Among millennial first-time homebuyers, there’s a lot of talk about down payments. How do I start saving? Do I need to put 20% down? And so on, and so forth.

Don’t get us wrong, your down payment is important. But so is your debt-to-income ratio, and first-time homebuyers need to start talking about it now (especially if you have student loan debt).

A survey of homebuyers who purchased between July 2016 and June 2017 showed that, 27% of homebuyers carried some amount of student loan debt, with the average being $25,000. And as you’ll learn, it’s something you can’t ignore when applying for a home loan.

Your debt-to-income ratio (DTI) is a crucial measure that lenders use to determine your ability to take on a mortgage, and it also helps you answer the question, “How much house can I afford to buy?” So as a first-time homebuyer, it’s something you need to know and hold dear.

Here’s a quick primer on debt-to-income ratios

Your debt-to-income ratio is simply your monthly debt obligations divided by your monthly gross income. These obligations can include an estimate of your mortgage payment, student loan payment, auto loan payment, minimum payment on your credit, and sometimes more. Take this example scenario:

  • Projected mortgage payment: $1,000
  • Student loan payment: $250
  • Auto loan payment: $150
  • Minimum credit card payment: $100
  • Total monthly debt obligations = $1,500
  • Total gross monthly income = $4,500

What sort of DTI should you be shooting for?

To calculate your debt-to-income ratio in this case, you’d divide your monthly debt obligations ($1,500) by your gross monthly income ($4,500) to get a DTI of 33%. Keep in mind, since your projected mortgage payment is just an estimate, your number might be slightly different when it’s time to actually buy.

Conventional wisdom says you should aim for a DTI around 30% when buying a home and getting a mortgage. In most cases, federal guidelines place restrictions if it exceeds 43% when you’re applying for a mortgage – but there are some exceptions to that rule, too.

But don’t forget the larger story DTI doesn’t tell

Your debt-to-income calculation doesn’t include any discretionary spending, like going out to eat, entertainment, and other monthly expenses you might have, such as car insurance, for example.

So while your DTI can give you a fair estimate of your monthly home affordability, it’s up to you to fill in those gaps based on your spending habits to see if you really can afford to buy a home.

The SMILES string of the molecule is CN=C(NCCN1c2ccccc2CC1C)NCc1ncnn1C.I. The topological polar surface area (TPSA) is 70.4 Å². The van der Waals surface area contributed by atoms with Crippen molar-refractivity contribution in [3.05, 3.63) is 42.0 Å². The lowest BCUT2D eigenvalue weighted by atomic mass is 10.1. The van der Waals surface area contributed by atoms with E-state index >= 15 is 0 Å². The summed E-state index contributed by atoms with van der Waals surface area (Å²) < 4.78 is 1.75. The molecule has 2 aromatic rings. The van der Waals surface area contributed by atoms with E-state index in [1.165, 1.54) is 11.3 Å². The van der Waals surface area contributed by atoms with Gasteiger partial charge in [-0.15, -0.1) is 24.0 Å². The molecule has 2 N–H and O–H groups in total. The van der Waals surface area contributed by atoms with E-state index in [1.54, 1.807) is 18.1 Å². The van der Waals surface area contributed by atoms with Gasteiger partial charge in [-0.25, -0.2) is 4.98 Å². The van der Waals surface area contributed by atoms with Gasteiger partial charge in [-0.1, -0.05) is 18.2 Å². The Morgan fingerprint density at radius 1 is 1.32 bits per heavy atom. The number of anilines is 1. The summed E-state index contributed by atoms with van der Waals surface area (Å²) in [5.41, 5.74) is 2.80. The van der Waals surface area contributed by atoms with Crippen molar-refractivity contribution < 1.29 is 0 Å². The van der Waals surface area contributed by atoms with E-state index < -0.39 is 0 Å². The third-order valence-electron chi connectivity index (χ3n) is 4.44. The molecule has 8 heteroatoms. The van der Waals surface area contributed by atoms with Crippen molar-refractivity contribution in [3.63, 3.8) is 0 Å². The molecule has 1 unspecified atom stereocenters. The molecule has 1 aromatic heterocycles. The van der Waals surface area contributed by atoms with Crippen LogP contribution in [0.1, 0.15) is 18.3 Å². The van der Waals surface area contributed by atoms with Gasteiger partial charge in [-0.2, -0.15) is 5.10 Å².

Here’s a simple exercise you can try to see if you’d be comfortable month-to-month with a mortgage:

1. Calculate your current monthly expenses – Find the average amount you spend each month on everything, including entertainment, insurance payments, rent, and all of your monthly debt obligations.

2. “Test out” your potential mortgage payment – you’ve already calculated your monthly debt obligations and expenses, now add what your monthly mortgage payment could be to the mix. Try this for 2-3 months as a test drive to see if you’re financially comfortable to buy.

You may be able to improve your DTI, too

Seventy-six percent of student loan borrowers said their loans impacted their decision to buy a home. There’s a good chance their debt-to-income ratio had something to do with it.

you may be able to improve your DTI, too

But student loan debt (or any debt for that matter) is far from a death sentence for your dream of homeownership. There are two ways to lower your DTI ratio: Pay off your existing debt, or increase your income.

Won’t be able to accomplish either of these? You may also be able to take on a co-borrower for your home loan to bring your combined DTI down to an acceptable level.

Suffice it to say, sorting out your debt-to-income ratio is an important step to buying a home. Still, it’s one of many that you need to consider. That’s why we’ve put together this guide to help you along: Your Crash Course to First-Time Homebuying.

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